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Windows Tint New Bern NC

Window Tinting / October 23, 2021

Eddie Fitzgerald EFitzgeraldNBSJ

Improving U.S. 70 through James City to make it less congested and safer has been talked about for years, but it is becoming more of a reality every day.

The state Department of Transportation is working to make U.S. 70 an interstate from Raleigh to the coast to better move commerce and to make traveling safer for motorists between the Morehead City port and Interstate 40 near Raleigh.

On Dec. 4, 2015, President Obama signed into law the Fixing America’s Surface Transportation Act, which designated U.S. 70 from I-40 in Garner to the port at Morehead City as a high-priority corridor and future interstate, according to the N.C. Department of Transportation website.

It is hoped the interstate, designated I-42, will benefit military interconnectivity, aid in economic development, create jobs and stimulate growth in travel and tourism.

A 2.5-mile section of U.S. 70 in James City between Garner Road and the Neuse River Bridge is now targeted for about $66 million in improvements to turn the busy four-lane road with adjacent commercial and residential development into a limited-access freeway.

Jamille Robbins, public involvement group leader with DOT, said U.S. 70 through James City has been identified as one of three corridors that could be improved to help with economic development in rural areas of Eastern North Carolina. The 11.9-mile third and final section of the Goldsboro bypass was completed in May, and a Kinston Bypass is still in the planning process, he said.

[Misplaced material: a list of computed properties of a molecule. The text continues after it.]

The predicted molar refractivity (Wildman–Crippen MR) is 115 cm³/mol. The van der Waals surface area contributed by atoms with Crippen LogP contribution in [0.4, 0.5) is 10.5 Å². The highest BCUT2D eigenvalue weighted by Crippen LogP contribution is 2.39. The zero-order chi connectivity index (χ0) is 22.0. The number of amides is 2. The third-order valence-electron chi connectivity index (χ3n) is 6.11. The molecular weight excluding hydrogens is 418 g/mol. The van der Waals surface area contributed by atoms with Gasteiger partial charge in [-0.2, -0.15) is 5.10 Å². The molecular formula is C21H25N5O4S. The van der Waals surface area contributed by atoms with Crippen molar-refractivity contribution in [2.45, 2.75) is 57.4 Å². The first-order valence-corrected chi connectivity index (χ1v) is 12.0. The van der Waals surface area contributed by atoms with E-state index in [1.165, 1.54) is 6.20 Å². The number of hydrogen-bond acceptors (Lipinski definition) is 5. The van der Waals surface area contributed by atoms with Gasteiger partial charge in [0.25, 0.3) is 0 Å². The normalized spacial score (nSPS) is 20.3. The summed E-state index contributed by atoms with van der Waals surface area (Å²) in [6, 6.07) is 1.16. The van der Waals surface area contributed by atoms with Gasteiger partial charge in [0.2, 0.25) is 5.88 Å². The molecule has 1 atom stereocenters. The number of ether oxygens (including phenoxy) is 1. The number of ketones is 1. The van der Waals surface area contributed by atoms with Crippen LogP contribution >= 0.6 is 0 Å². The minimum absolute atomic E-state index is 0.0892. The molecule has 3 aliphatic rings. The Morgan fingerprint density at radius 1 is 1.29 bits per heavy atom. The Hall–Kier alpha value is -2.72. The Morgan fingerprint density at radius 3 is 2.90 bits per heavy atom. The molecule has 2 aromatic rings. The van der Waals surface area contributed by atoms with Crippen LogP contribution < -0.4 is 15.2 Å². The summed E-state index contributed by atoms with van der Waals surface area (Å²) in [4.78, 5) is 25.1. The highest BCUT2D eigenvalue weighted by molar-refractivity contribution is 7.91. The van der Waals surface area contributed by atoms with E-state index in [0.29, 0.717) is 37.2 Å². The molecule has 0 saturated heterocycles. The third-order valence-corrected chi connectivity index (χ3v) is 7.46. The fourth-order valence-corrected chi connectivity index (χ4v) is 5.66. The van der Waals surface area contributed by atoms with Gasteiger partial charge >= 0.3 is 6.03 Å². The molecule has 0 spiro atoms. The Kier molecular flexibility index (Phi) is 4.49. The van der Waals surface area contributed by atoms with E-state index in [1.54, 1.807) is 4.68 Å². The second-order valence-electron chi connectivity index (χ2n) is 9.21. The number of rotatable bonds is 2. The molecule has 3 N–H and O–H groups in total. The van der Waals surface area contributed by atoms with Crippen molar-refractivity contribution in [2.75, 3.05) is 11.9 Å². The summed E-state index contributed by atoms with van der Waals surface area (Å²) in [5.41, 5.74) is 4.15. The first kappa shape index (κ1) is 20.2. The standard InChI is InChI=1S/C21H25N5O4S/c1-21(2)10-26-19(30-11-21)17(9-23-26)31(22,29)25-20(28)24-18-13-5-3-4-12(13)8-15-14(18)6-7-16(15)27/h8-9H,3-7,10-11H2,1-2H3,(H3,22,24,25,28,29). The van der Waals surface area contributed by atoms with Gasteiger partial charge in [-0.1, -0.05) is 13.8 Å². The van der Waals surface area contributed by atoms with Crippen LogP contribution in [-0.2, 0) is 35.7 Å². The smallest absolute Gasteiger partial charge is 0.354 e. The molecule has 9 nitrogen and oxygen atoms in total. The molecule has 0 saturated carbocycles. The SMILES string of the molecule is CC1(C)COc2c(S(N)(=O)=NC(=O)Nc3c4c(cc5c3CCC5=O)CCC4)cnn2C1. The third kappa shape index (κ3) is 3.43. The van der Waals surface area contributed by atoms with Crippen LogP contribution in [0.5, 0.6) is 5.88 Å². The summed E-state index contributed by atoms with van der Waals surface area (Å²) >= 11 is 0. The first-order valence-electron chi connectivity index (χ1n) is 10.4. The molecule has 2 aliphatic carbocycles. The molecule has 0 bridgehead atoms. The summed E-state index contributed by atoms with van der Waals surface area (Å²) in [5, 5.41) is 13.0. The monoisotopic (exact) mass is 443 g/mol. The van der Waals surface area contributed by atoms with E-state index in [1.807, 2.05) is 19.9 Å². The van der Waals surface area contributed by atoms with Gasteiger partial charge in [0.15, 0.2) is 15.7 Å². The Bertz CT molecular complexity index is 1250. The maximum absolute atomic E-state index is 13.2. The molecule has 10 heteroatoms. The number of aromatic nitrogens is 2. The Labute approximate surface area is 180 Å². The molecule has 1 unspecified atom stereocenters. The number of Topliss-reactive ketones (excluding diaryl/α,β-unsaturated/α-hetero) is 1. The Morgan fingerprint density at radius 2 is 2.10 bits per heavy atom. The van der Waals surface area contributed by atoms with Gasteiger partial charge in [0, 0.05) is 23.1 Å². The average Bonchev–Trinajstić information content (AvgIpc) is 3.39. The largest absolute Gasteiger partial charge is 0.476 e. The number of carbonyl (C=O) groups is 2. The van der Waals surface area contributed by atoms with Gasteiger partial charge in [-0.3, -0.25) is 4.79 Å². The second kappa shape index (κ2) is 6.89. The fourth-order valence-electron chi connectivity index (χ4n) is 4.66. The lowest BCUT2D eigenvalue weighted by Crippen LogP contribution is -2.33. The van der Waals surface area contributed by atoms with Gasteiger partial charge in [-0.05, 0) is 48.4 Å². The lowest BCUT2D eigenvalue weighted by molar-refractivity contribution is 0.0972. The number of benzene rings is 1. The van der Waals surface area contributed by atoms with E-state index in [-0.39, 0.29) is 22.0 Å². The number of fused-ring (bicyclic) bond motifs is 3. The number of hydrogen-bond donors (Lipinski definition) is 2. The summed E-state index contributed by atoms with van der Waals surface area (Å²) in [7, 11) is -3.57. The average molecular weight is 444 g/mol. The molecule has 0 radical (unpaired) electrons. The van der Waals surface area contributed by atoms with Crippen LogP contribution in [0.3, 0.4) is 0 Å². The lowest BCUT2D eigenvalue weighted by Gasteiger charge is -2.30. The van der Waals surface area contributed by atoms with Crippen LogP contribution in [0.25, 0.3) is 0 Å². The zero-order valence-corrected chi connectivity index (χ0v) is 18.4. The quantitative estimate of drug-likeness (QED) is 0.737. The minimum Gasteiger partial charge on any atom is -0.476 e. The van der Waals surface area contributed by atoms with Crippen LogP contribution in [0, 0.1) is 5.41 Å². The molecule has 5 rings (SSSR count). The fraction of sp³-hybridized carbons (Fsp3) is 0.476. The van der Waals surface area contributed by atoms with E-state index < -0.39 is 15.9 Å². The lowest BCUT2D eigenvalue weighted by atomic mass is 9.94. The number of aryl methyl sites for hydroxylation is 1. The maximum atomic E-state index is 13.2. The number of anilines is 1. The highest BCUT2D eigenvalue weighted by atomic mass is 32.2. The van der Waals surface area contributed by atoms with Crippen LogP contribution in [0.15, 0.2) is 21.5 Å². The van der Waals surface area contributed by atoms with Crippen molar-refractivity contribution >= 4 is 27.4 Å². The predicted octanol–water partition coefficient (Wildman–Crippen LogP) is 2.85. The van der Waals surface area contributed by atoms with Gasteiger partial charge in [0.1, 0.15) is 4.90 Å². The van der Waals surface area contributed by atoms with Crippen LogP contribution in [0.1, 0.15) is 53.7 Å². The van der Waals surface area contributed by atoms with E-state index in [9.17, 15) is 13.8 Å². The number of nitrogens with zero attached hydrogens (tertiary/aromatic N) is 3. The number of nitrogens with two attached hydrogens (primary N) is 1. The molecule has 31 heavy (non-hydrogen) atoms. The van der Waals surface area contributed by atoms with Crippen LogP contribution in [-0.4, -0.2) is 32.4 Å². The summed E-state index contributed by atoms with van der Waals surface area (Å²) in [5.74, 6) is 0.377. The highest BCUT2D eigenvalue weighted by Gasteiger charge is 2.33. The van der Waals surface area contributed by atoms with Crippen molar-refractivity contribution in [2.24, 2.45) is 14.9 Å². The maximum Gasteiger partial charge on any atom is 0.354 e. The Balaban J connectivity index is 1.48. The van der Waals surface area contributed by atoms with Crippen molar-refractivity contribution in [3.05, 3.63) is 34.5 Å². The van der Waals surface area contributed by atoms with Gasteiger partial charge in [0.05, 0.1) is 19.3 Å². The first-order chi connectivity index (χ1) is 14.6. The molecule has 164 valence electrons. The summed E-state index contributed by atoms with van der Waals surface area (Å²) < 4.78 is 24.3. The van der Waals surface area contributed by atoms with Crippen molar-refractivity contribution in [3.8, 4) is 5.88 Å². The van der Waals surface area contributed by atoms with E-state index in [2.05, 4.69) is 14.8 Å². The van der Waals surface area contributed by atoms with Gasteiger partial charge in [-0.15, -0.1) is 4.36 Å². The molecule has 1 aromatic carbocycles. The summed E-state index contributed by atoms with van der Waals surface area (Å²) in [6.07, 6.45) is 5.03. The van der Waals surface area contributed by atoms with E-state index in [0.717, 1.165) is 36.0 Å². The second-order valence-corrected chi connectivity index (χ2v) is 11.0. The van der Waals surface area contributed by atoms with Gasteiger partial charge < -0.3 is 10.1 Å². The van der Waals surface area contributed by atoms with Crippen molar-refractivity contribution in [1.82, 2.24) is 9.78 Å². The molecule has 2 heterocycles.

Robbins said the proposal is to improve access to local community services and to enhance economic development in James City and Craven County by updating the road to freeway standards.

That means there will be three interchanges built to provide local access to U.S. 70 from Williams Road, Airport Road and Grantham Road and no traffic lights, he said.

DOT is still collecting community input on whether to build U.S. 70 over the three access roads or to build the access roads over U.S. 70 at the interchanges, Robbins said.

Morgan Jethro, New Bern’s city planner, said she was pleased with the proposed improvements.

“Obviously, I think it’s going to be a big improvement to keep traffic flowing and also for the safety factors, ” she said. “I think that is probably my biggest issue. With the existing roadway, there are so many points where you can have an accident.”

Jethro said she thought some of the business owners along the corridor were a little concerned that the interchanges might lower the visibility of their businesses from the highway.

“I don’t foresee that to be an issue, ” she said. “I think, actually, if they elevate it you might have more visualization coming across than if you lower it because they may have to build walls for sound or for the off ramps, and I think that would minimize the visual impact on their businesses.”

Source: www.newbernsj.com